Your scenario won't work with a publically quoted company. With a private company, shares will be provately owned. So why not merely have a bunch of shareholders (maybe Aunt Agatha, an ex-wife and a few assorted non-active relatives) and have your protagonist forge underhand alliances to accumulate a majority holding block? And this in itself could bring about dad's financial problems, as the bank might suddenly pull the rug on his planned property acquisition the moment he loses control of the company and can no longer pledge its assets as security on the deal.
It's simple, easy to explain and potentially lots of fun plotting Dallas-like alliances, backstabbings and Machievellian schemes.
Always keep things simple and concetrate on the human tensions rather than trying to construct complex business scenarios that undermine your credibility. Mark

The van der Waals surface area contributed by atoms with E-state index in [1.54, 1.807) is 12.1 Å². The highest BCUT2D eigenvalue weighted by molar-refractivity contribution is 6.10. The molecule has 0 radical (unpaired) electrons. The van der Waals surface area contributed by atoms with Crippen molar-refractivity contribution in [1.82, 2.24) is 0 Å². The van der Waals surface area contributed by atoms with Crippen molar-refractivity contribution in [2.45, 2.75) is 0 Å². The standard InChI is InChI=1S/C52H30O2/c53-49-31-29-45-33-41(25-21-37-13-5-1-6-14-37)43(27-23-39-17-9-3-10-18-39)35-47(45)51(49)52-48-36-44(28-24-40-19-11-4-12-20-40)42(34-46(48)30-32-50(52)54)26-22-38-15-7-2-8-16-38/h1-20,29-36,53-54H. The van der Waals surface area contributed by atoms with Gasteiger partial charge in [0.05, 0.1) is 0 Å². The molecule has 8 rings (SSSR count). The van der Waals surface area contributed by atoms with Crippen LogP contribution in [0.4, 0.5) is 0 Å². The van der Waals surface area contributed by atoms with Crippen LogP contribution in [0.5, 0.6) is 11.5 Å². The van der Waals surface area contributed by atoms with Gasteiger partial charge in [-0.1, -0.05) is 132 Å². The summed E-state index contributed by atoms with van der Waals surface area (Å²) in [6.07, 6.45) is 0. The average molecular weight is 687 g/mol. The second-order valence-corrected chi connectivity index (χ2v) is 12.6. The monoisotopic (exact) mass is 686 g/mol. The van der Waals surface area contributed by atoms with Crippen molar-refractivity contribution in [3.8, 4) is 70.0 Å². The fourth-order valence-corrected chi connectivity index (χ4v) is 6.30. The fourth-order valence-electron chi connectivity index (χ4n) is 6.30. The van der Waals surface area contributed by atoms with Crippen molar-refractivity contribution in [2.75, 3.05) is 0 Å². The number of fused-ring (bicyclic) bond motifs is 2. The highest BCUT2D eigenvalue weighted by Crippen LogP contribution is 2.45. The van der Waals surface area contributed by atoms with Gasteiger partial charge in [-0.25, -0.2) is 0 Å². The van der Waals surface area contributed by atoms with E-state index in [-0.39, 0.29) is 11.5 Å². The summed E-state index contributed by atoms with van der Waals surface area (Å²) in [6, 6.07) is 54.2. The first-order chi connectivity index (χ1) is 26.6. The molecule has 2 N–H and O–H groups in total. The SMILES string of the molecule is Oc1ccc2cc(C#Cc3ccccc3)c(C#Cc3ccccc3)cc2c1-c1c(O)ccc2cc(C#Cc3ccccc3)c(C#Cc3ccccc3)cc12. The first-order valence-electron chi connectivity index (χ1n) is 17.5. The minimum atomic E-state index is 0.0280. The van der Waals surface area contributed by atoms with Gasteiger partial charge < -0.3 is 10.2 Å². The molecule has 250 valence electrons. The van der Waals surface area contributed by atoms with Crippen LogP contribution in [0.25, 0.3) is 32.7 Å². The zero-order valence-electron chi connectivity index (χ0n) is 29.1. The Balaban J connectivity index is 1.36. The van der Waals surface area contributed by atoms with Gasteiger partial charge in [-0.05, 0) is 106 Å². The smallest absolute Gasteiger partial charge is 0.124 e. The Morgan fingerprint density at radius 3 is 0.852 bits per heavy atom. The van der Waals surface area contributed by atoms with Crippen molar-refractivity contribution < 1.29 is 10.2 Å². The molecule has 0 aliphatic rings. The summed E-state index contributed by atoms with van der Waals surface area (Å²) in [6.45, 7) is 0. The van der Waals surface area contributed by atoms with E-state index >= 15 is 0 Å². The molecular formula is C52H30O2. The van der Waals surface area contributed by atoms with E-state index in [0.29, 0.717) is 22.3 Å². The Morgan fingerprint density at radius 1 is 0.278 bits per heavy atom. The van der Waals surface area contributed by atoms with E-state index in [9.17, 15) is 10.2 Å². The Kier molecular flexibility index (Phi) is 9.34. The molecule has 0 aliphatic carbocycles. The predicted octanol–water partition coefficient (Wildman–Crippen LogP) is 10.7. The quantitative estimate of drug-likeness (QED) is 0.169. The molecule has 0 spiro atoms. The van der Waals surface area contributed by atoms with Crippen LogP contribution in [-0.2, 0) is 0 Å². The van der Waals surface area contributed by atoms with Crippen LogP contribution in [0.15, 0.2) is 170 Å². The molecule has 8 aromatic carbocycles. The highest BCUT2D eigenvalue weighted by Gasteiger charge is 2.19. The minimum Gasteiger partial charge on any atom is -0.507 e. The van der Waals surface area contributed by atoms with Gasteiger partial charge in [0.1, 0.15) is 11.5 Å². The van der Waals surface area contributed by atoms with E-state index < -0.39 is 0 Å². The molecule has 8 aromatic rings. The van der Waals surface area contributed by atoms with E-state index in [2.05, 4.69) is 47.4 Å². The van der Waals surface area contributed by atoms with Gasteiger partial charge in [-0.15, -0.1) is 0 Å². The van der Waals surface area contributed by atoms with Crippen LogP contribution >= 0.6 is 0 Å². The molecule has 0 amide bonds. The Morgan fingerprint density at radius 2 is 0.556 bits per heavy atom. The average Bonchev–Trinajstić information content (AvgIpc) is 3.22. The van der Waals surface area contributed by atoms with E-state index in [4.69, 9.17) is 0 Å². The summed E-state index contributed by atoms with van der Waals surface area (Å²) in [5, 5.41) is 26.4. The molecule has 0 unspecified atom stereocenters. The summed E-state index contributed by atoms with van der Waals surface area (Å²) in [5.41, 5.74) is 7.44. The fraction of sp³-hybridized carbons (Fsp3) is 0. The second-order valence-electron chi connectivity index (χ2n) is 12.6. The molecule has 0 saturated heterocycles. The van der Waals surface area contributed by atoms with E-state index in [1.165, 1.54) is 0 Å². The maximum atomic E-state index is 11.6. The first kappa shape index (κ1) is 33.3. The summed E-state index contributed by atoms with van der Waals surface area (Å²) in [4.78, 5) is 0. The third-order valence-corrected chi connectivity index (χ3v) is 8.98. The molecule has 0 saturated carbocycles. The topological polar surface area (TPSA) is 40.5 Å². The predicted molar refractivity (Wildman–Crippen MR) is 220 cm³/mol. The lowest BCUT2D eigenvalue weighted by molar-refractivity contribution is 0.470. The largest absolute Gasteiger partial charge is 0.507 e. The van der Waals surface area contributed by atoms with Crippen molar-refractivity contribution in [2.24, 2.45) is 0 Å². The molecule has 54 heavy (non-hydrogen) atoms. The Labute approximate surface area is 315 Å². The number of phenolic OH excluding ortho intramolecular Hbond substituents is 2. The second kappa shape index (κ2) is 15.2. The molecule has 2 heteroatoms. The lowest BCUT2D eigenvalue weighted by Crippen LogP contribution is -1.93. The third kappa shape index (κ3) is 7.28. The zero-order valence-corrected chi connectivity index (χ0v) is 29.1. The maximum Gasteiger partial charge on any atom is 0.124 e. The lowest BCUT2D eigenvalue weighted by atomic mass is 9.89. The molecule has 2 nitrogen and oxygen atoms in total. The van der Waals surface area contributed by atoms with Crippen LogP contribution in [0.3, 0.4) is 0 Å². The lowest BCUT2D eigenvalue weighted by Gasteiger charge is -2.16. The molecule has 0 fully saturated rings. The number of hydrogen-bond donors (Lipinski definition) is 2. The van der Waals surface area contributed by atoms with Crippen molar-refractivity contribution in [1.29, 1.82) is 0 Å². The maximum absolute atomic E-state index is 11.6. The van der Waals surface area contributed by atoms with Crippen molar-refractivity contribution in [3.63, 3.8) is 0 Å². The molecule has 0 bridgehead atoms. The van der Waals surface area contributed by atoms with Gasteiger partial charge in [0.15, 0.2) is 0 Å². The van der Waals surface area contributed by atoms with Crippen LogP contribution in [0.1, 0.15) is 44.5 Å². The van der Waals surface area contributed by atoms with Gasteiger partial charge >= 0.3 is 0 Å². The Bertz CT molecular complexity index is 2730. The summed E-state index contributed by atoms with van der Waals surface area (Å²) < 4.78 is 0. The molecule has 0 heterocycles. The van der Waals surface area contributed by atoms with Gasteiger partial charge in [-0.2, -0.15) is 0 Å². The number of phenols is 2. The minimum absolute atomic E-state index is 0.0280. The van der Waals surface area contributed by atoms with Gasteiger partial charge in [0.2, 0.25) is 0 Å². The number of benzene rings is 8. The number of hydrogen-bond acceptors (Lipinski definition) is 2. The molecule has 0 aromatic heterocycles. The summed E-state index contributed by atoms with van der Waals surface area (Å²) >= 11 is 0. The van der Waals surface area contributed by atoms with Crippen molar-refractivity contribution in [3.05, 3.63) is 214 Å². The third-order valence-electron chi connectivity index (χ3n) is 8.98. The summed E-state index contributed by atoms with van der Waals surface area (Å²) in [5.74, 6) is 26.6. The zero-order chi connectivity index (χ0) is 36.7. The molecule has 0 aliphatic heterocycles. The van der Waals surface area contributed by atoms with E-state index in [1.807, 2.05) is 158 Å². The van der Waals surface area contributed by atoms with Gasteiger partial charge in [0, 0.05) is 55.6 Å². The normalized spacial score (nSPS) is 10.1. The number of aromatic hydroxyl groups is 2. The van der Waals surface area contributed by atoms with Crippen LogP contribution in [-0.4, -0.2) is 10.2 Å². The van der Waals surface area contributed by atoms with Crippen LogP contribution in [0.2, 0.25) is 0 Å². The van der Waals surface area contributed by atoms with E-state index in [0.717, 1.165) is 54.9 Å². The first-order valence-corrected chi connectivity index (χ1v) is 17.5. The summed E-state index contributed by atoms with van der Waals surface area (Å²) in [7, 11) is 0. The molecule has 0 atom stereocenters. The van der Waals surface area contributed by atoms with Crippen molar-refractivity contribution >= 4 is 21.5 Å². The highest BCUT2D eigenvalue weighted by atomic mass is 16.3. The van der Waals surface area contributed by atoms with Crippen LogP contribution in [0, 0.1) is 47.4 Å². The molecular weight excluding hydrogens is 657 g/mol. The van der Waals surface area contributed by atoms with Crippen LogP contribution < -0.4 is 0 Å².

douglass
06-22-2012, 10:33 PM
You're planning this as a background to a romance, yes? Why get into such convoluted and potentially tricky (and boring) corporate skullduggery? Why not play on the human relationships.
Your scenario won't work with a publically quoted company. With a private company, shares will be provately owned. So why not merely have a bunch of shareholders (maybe Aunt Agatha, an ex-wife and a few assorted non-active relatives) and have your protagonist forge underhand alliances to accumulate a majority holding block? And this in itself could bring about dad's financial problems, as the bank might suddenly pull the rug on his planned property acquisition the moment he loses control of the company and can no longer pledge its assets as security on the deal.
It's simple, easy to explain and potentially lots of fun plotting Dallas-like alliances, backstabbings and Machievellian schemes.
Always keep things simple and concetrate on the human tensions rather than trying to construct complex business scenarios that undermine your credibility. Mark

I agree with Mark. I really enjoy working in finance, but I find it boring to read about (in a novel).